9 posts • joined 26 Mar 2008
This is just right wing ranting
Working in IT I know all about redundancy - having faced it on both sides of the pond. This is a volatile industry and people get laid off and companies collapse (I've experienced both).
What you get is pretty pitiful. Winging about the 'cost to business' is fine, but the reality is that what you get is a very small offset compared with the reality of losing your income, and trivial benefits (if you're single). Last time it happened, after I paid my mortgage I had £10/month to pay my bills and feed myself. It's tough and it's usually not your fault. In the land of the free, thats the cost. I had a one day notice contract. My employer did give me some redundancy (but only because they needed me to do an orderly shutdown of the operations they were closing). I'm sure business friendly policies like that are what the country needs more of.
The argument about basic rate tax is fine to a degree, although it's laughable to suggest the IFS is unbiased-
50% tax is not that high (it's less than I paid in California).
The problem with raising the personal limit is the kneejerk rightwing reaction to the counterpoint which would need to happen (i.e. raise income tax for those that pay). Otherwise you are giving more to those that don't need it (e.g. on £100K) while reducing your overall income. It's sensible and simpler - it might even be approved of by some on the intelligent right, but don't expect the Sun to announce anything less than Lenin's mausoleum is to be moved to Parliament square.
The truth is we can't have European levels of welfare on US taxes. Darling/Brown and Osborne/Cameron are both as bad as each other in trying to kid us on that front. The deficit is mostly down to not facing that reality, although at the moment cutting much government spending will mostly move people from low paid clerical work onto the dole where many will end up costing almost as much while not giving us any benefit in return.
Firstly, the ruling is about stopping Microsoft including IE with windows. If Dell want to put in on afterwards for their customers that's fine. But Dell chooses. NOT MICROSOFT.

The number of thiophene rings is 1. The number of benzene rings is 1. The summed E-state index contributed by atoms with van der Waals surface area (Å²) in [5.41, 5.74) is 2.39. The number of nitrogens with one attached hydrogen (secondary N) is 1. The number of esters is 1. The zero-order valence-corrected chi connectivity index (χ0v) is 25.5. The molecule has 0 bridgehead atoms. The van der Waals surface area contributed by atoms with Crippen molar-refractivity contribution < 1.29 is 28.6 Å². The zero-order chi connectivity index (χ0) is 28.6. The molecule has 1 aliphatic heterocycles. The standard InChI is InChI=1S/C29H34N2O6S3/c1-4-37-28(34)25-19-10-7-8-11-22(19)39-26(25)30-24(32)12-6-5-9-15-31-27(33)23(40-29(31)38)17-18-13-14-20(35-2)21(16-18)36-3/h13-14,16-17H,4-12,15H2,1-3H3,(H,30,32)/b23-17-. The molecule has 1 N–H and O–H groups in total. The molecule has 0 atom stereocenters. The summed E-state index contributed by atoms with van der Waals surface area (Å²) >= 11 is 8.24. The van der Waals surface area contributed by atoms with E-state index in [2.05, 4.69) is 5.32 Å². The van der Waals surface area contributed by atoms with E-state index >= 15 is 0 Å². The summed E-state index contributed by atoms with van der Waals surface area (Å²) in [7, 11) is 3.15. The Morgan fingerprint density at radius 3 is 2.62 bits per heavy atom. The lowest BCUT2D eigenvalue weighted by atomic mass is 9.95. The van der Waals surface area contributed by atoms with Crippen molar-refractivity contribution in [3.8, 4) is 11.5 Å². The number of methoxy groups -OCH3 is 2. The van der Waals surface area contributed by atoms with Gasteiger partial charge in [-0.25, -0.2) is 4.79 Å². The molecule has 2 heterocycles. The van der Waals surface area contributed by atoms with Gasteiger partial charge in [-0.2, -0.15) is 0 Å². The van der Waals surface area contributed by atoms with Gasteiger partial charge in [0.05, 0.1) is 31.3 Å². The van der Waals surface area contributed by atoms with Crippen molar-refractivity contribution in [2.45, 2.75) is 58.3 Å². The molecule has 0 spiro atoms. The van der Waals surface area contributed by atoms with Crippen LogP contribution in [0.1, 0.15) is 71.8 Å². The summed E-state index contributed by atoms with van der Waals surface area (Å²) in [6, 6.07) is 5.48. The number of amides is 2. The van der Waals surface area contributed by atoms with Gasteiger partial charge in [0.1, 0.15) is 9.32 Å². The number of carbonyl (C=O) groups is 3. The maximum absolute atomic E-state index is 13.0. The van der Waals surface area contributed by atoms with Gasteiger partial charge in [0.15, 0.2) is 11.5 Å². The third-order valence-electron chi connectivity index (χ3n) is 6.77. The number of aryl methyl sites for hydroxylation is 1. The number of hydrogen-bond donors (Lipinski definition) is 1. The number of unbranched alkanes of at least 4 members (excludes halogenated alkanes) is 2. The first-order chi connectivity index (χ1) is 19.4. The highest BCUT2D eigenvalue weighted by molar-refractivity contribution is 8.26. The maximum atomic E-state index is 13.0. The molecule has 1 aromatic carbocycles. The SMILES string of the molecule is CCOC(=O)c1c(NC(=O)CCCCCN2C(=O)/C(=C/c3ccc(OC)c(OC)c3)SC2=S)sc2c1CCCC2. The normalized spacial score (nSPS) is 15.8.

Secondly the point of monopoly legislation is to deal with people who control most or all of a market. Apple and Linux don't have enough market share to dominate the market so they can do what they like. It's the same way that BT have lots of regulations about what they can sell and for how much that people like Talk Talk don't.
Anti-monopoly legislation is good for all of us and it still matters because otherwise the Microsofts of the world will keep paying lawyers until everyone says 'it doesn't matter any more'.
probably no catch
It probably is costing them more in admin to handle the low value items than they collect (civil servants don't come that cheap). If that's the case then they don't need to raise taxes as it's actually a cost cutting measure.
Not the way to go
Cap and trade is never going to solve the problem of CO2 emissions. The problem is that the situation is international. The US will never agree to cap at a level that will actually contain the problem. And if it did, where possible US producers will simply shift as much 'dirty' industry abroad to places where the cap has not been reached/does not exist. To some extent this is already happening - the huge growth in pollution from China comes as much from making things for the west as it does for internal consumption.
As it is pretty clear the problem occurs from the burning of fossil fuels, the answer lies in taxing the burning of fossil fuels to the point at which consumption drops to the point of sustainability. If other countries don't play ball you put import tariffs in place for products from those countries. With the tax raised you reduce other taxes and/or provide incentives for clean energy supply (e.g. Feed-in tariffs), home insulation etc.
Will it affect the poor disproportionately. Probably. In the UK they spend far less on transport (as many don't own cars anyway) and often live in social housing where insulation standards are higher. Where there's a problem use the revenue to offer free insulation and a fair allowance for heating costs. If dirty energy costs are low for the poor then they are low for the rich and consumption does not drop. There's no magic way of avoiding this fact.